Have Entrepreneurs in the Family? Treat Them Well.
As more and more young people start their own businesses, they are often subject to unfortunate and unwarranted behaviour from their family members in the guise of "support."
Here's how you can do better.
Asking for discounts
Sometimes, ordering from an acquaintance who just opened a business does them a favour. If your intention is to appreciate and explain how efficient they are at serving clientele, then you would be helpful.
However, if your intention is to order a product to then gloat about how you are saving their new business from going under, and then asking for a discount using family ties, then it may be best for you to not order at all.
Ordering products and services and asking them to be free of charge can really make things difficult for the businessperson, since they may feel inclined to serve you on account of you being a family member, even if it may cost them their initial profits.
Cancelling orders is always problematic, especially if it's done last minute. Imagine spending hours baking a cake and after finishing, your relative calls and says they no longer want it. The thing is, it is already more than nerve wracking when serving a relative as a customer.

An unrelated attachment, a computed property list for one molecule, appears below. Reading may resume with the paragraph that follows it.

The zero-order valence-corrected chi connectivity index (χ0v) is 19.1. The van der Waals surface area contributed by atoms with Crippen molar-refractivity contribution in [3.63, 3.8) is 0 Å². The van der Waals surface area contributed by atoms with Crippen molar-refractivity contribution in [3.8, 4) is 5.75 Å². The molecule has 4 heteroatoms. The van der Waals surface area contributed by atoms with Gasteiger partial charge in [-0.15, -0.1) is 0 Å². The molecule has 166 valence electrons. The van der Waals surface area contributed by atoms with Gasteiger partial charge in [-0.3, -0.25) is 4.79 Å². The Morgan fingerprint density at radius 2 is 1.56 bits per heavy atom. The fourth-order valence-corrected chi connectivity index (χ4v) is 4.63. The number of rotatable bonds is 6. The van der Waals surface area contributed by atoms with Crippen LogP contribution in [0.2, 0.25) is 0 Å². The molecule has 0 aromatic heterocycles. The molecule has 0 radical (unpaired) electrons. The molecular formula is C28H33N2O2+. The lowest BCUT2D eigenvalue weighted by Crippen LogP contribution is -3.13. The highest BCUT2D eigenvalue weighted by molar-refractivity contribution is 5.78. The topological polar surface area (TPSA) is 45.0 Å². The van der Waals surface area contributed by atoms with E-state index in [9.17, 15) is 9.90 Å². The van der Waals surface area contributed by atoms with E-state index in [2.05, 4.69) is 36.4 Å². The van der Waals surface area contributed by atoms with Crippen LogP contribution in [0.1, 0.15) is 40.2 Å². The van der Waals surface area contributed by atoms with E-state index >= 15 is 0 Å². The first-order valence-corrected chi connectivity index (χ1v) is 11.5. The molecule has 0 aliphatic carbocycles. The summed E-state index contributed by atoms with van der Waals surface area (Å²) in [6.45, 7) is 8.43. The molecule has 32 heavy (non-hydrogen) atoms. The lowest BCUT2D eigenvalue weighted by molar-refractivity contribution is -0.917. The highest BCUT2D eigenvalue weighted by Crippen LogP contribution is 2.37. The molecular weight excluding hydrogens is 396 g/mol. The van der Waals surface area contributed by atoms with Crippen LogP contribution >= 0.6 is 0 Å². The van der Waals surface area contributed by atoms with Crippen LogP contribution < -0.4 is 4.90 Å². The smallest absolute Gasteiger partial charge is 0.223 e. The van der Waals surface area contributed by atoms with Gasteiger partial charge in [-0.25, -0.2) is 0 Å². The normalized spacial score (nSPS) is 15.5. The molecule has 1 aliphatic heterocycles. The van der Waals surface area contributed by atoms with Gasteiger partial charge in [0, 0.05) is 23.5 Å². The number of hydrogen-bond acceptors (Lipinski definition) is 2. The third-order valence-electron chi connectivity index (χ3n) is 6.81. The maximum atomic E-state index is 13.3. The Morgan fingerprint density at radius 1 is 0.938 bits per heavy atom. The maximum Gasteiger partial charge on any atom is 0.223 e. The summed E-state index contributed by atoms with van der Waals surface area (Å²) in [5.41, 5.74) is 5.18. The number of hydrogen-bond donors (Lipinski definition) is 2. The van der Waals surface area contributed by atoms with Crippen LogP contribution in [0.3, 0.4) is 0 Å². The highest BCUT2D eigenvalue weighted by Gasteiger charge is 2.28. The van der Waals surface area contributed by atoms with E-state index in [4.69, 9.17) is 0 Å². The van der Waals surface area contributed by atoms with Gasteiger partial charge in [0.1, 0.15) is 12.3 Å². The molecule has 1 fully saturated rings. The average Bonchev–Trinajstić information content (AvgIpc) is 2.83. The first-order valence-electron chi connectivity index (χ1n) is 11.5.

Even the slightest "inconsiderate behaviour" on your part may just be the hot topic at any future dawaat. When you know a customer on a regular basis and they have a legitimate reason for cancelling, it may be understandable. However, doing so over and over can cause the businessperson in question to suffer from losses.
This especially applies when another customer wanted the same thing you ordered, but the product was kept for you on a first-come-first-serve basis.
When delivering a product, whether by personnel from the business in question or by separate delivery companies, deliveries are often done area-wise for convenience. Rescheduling deliveries can prove to be a hassle, especially if customers do so as an excuse to not take the product.
This gets even worse if you know a relative is at home, but the delivery person is called to inform you saying that they are not. Why make things unnecessarily awkward? It is always best to not order if you are not sure whether you can pay for the product, or to be direct about delivery dates if you're worried about any changes to your plans of being at home.
Opening a new business can be daunting as is, and it is true that support from your loved ones can help make things better, even during the most confusing and frustrating times of your career as a businessperson. But such support should only be offered with the best intentions, in a way any other regular, well-mannered customer would have.
Bushra Zaman likes books, art, and only being contacted by email. Contact her at [email protected]